Coffee clash: Generation X confronts thirty-something

By Laura Lothian, On-line Forty-Niner
March 19, 1997

The incident that tore apart my relationship with my two best friends began innocently enough: we were discussing where to meet for coffee.

My one friend, 25-year-old Carrie, who is so cool, says Tony Bennett is goofy, and she wanted to go to Midnite Expresso, the grunge brew house on Second Street in Long Beach.

My other friend, 35-year-old, pony-tailed Diane, who feels really racy when she tears down Bellflower Boulevard in her purple Plymouth Voyager, wanted to go to Starbucks Coffee.

Carrie said she did not want to go to the upscale coffee shop and be around a bunch of 40-year-olds who waste their disposable income on Arabian Mocha Sanani.

She said Starbucks customers say they shop at Nordstrum, but in reality, they buy their cotton Dockers at Mervyns. She criticized the CD collection they store in their Eddie Bauer Jeep Cherokees as phony.

"Sure, you might find Soundgarden in their leather CD case, but that's for show," she said. "Dig down deep enough and you'd find their heart of rock and roll still beats for Huey."

Carrie claimed to have heard a conversation between two no-sock, Topsider fellows sipping cafe lattes at the deluxe beanery and thought they were discussing the less fortunate.

She heard words such as Mulligan, handicap and carts and thought they were actually feeling sorry for some poor, disabled Irish guy living in a Lucky grocery cart.

The words birdie and fairway woke Carrie up promptly. When I told her Diane would be joining us, she asked, "Will Ralph, Liz, Calvin and Donna be there too?"

Carrie was referring to the only people allowed in Diane's motorized closets. Carrie was adamant she did not want to waste her afternoon getting her caffeine fix with a bunch of "coifed, stuck-up, status-obsessed, Gap-jeaned, buffed-nailed, frosted blondes." She said she didn't want to be around their wives either.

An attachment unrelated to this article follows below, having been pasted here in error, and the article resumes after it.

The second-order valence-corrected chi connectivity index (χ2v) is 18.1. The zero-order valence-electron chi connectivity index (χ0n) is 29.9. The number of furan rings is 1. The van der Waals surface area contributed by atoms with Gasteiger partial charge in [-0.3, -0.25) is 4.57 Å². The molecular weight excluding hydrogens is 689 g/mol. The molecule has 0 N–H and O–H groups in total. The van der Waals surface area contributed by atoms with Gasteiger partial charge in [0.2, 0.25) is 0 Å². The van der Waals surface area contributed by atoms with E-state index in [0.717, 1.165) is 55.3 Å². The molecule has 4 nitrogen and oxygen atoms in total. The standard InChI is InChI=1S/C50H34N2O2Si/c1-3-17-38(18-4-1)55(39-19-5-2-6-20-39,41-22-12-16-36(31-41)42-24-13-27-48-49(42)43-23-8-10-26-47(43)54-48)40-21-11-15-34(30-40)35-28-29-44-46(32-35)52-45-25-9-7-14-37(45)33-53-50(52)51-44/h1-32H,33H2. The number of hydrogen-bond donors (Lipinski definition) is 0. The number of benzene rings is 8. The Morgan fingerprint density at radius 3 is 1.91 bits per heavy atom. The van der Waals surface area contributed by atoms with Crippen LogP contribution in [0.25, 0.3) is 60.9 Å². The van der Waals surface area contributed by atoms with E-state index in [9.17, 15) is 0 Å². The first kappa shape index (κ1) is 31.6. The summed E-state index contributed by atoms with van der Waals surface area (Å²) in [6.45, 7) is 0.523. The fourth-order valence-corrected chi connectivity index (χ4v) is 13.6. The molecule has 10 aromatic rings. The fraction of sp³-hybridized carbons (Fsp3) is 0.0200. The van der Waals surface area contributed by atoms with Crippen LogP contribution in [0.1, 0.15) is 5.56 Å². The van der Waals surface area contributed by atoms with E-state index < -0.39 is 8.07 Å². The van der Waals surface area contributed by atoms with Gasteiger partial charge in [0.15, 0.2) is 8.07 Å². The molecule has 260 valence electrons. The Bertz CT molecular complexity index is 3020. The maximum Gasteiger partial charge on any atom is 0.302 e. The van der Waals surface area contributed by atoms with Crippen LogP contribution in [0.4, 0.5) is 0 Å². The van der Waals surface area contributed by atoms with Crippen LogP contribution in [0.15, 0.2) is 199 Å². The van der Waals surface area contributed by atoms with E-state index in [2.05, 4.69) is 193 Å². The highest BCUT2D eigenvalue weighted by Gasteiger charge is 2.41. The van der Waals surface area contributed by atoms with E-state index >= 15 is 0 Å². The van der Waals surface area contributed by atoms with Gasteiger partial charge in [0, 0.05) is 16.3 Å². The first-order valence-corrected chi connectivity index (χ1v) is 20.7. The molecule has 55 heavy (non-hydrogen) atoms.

Since Carrie seemed pretty inflexible, I decided to see how Diane felt about leaving the wholesome brightness of Starbucks for the tattooed darkness of Midnite Expresso.

"Why would I want to be in a place patronized by gangs of shaved-head kids," she asked. "All they care about is upgrading their skateboards."

She added, "Those punks think 'alternative life style' means marriage and a family."

I tried to defend the place and the customers it attracts. I told Diane I like going to these youth hangouts and seeing the latest trends and styles. That really set her off.

"Like pierced noses," she scoffed. "Every time I see a little white diamond stud perched just above the nostril, I either want to pop it or dab some Oxy-10 on it."

She continued. "These teenage boys obviously don't know goatees have gone mainstream."

She was right. Goatees are now appearing on the establishment. Wasn't Regis wearing one the other day? I know I saw Melissa with one.

We flipped a coin. Heads, we went to Starbucks and mingled with men losing their hair to aging. Tails, we went to Midnite Expresso and mingled with men losing their hair to Bic.
Tails.

We walked into Midnite Expresso with Carrie leading the way. Diane's blue and white checkered, seersucker shorts were about as out of place as clean cups.

We took our espressos and sat at one of the outdoor tables. Carrie promptly pointed out our faux pas.

"That is the highly coveted 'look at me' table," she said. "That's reserved for poets and rebels." Ashamed, we scurried back inside.

"This place could use some music," Diane said to the remote guy behind the counter.

"What kind of music would you want," he scoffed.

"How about Prodigy," Diane said, "or maybe some Social Distortion." Then warming up to the subject, she said, "Smashing Pumpkins might be nice."

Smashing Pumpkins! Go girlfriend! He smiled! Mr. Bored actually smiled!

But, not one to leave well enough alone, Diane had to suggest some vintage Neil.

"Young," the guy asked.

"No."

"Not Diamond," Carrie and I cringed.

"Sedaka," Diane said, flipping her Jane Pauly hair defiantly. Carrie deserted us to join the sculptors at the outside table. Diane and I drove to 7 Eleven and drank Sanka in her purple minivan.

Huey never sounded better.

Editors Note: Although this editorial is a few weeks old technical problems precluded its placement on-line until now.
TM


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